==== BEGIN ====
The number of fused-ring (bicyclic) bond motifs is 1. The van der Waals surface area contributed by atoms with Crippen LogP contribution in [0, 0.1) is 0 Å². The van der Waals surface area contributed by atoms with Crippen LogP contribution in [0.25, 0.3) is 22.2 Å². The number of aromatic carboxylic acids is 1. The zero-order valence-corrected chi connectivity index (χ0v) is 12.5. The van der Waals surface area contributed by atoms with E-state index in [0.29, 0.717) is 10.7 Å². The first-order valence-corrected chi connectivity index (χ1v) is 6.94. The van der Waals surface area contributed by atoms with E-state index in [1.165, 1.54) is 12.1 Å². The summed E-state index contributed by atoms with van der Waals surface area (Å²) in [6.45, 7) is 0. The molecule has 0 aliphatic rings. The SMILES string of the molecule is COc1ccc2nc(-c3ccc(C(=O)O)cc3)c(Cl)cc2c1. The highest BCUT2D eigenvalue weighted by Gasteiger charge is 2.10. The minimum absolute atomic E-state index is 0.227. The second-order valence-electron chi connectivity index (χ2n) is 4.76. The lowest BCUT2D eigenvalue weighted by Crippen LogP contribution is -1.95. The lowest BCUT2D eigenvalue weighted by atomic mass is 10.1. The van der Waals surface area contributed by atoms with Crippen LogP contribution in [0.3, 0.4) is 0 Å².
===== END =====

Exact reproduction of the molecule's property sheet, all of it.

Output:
The number of fused-ring (bicyclic) bond motifs is 1. The van der Waals surface area contributed by atoms with Crippen LogP contribution in [0, 0.1) is 0 Å². The van der Waals surface area contributed by atoms with Crippen LogP contribution in [0.25, 0.3) is 22.2 Å². The number of aromatic carboxylic acids is 1. The zero-order valence-corrected chi connectivity index (χ0v) is 12.5. The van der Waals surface area contributed by atoms with E-state index in [0.29, 0.717) is 10.7 Å². The first-order valence-corrected chi connectivity index (χ1v) is 6.94. The van der Waals surface area contributed by atoms with E-state index in [1.165, 1.54) is 12.1 Å². The summed E-state index contributed by atoms with van der Waals surface area (Å²) in [6.45, 7) is 0. The molecule has 0 aliphatic rings. The SMILES string of the molecule is COc1ccc2nc(-c3ccc(C(=O)O)cc3)c(Cl)cc2c1. The highest BCUT2D eigenvalue weighted by Gasteiger charge is 2.10. The minimum absolute atomic E-state index is 0.227. The second-order valence-electron chi connectivity index (χ2n) is 4.76. The lowest BCUT2D eigenvalue weighted by Crippen LogP contribution is -1.95. The lowest BCUT2D eigenvalue weighted by atomic mass is 10.1. The van der Waals surface area contributed by atoms with Crippen LogP contribution in [0.3, 0.4) is 0 Å².